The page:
Incidentally, Pompey History Society's Graham Dubber, who I had a good pre-match chat with in Frogmore Road, believes this is the first time the Blues have been in the fifth-round draw as a third or fourth-tier club. He and I will be among those tuned into the JY Prog on Radio 2 at 12.30pm on Monday to hear football correspondent Bryon Butler take us into the committee room at Lancaster Gate, where Bert Millichip and Ted Croker will draw the balls out of the velvet bag with not a hint of showbiz in the place nor an ex-winner in sight.

You never felt particularly safe with a 1-0 lead and sure enough, the deep pink-shirted Hoops moved up a gear and got their equaliser through Nahki Wells. Certain Pompey teams of both the distant and recent past would have gone on to lose 2-1 in the face of higher-division opposition pressure, but this is a more resilient Blues outfit (one that again here suggested the Championship, if reached, needn't be feared) and if anyone looked likelier to grab a late winner, it was Kenny Jackett's team.

In fact the whole back-line deserve great credit for keeping a potentially tricky Rangers forward line pretty quiet, and giving Craig MacGillivray a quietish afternoon. Jack Whatmough was a popular choice as man of the match.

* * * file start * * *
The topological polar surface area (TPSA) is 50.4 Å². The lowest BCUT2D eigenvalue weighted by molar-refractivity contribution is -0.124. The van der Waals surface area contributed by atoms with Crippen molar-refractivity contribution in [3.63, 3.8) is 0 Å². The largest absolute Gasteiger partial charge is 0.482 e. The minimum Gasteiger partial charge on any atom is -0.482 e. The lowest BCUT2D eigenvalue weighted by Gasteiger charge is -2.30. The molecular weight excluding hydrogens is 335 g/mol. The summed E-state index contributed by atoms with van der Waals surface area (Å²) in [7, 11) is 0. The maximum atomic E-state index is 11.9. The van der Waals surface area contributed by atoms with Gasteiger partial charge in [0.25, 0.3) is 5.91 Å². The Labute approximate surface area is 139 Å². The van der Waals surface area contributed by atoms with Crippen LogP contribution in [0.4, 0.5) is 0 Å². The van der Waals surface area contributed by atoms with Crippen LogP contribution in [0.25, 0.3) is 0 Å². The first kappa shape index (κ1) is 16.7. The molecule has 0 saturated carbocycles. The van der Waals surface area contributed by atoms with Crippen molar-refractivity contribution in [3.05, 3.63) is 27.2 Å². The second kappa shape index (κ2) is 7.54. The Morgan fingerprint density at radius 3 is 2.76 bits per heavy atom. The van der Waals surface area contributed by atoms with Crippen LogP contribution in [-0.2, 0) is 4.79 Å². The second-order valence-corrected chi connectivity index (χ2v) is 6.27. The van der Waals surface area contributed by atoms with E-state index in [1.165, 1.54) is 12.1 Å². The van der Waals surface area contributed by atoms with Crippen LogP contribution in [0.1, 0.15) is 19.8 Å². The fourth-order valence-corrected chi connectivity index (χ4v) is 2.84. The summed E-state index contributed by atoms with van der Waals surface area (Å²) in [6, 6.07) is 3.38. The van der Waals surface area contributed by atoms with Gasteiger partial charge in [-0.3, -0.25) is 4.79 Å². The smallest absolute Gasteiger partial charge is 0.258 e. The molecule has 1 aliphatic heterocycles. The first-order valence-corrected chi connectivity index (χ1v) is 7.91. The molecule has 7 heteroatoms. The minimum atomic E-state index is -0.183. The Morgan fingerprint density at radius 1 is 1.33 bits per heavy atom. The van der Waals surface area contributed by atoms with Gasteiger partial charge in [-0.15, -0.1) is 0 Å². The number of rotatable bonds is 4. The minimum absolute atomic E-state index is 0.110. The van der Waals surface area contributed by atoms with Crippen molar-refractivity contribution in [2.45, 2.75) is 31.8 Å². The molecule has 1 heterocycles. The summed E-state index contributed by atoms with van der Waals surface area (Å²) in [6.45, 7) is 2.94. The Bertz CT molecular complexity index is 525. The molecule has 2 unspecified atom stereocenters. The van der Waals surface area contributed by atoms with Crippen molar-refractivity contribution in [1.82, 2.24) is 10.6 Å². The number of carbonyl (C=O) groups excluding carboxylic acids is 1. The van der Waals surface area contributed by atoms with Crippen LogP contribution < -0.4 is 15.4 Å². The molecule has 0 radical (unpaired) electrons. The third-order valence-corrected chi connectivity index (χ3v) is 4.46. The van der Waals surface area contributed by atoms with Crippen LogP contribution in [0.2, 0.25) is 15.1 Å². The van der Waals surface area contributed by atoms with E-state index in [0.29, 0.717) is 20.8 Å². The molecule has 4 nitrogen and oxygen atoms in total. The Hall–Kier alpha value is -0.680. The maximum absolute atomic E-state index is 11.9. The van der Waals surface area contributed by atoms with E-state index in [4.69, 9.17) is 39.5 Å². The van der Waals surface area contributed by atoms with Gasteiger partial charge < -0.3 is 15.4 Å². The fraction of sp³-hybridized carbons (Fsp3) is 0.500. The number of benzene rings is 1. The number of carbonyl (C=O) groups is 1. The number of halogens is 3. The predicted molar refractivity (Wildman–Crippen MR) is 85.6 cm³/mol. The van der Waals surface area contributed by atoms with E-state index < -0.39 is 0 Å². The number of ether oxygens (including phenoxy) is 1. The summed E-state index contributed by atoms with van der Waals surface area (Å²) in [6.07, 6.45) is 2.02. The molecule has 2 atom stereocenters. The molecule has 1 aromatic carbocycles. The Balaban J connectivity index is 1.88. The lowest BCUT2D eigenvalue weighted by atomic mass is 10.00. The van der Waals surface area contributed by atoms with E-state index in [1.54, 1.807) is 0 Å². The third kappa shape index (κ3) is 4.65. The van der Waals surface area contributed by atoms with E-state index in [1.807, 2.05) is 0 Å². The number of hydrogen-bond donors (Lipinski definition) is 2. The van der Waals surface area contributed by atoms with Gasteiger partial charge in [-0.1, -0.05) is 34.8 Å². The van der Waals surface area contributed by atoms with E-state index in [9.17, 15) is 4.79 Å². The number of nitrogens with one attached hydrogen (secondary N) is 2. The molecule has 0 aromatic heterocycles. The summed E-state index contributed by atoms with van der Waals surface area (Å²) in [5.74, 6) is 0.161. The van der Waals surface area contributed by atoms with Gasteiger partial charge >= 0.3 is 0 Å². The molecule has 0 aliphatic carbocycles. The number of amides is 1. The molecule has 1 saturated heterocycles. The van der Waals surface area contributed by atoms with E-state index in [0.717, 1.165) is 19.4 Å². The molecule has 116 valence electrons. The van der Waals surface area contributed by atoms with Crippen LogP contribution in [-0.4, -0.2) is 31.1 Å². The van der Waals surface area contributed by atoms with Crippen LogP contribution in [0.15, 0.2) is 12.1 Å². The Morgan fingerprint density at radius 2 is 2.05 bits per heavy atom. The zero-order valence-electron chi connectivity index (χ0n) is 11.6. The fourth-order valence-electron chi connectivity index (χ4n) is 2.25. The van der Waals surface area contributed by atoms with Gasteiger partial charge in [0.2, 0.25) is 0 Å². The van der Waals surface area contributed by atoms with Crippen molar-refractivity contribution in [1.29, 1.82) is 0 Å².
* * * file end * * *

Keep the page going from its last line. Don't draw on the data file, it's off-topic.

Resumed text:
Afterwards Radio 5's man at Fratton, Jonathan Overend, was quite sniffy about the whole affair, saying it was unfortunate that the late mass brawl, sparked by a late tackle on Curtis, was the most memorable bit. He's entitled to his opinion, of course, but had he been sat nearer the pitch, affected by the swirling rain and wanting one side or the other to have won, I think he'd have enjoyed it much more.

And that's all it's about really. The FA Cup continues to give us a game or three off from the pressures of those league games where sometimes it feels like every week is must-win-at-all-costs, and continues to matter itself.

For that reason, the people who have been writing the Cup's obituaries in recent years have, I'm afraid to tell them, been wasting their time. There are plenty of fans including, I might add, a good number of the 'next generation' of supporters who love the Cup, love watching their team in it, and want them to get as far as they can in it. They range from fans of clubs who could win the thing, to supporters of teams who just want the occasional big tie or upset.

The authorities can scrap replays; mess about with days and kick-off times for ties to be played; they can wheel out their stupid, unwanted VAR when they fancy; they can try to call it by a sponsor's name. But it's the FA Cup and it's bigger than all of that - and it'll be going strong long after lesser competitions have been long forgotten.

Now then, when do replay tickets go on sale?

Pompey: MacGillivray; Walkes, Whatmough, Clarke, Brown; Naylor, Donohue (Close 80); Evans, Dennis, Curtis; Pitman. Subs not used: Bass, Burgess, Haunstrup, Morris, May, Maloney Referee:Gavin Ward Attendance:19,378 (2,881 away fans)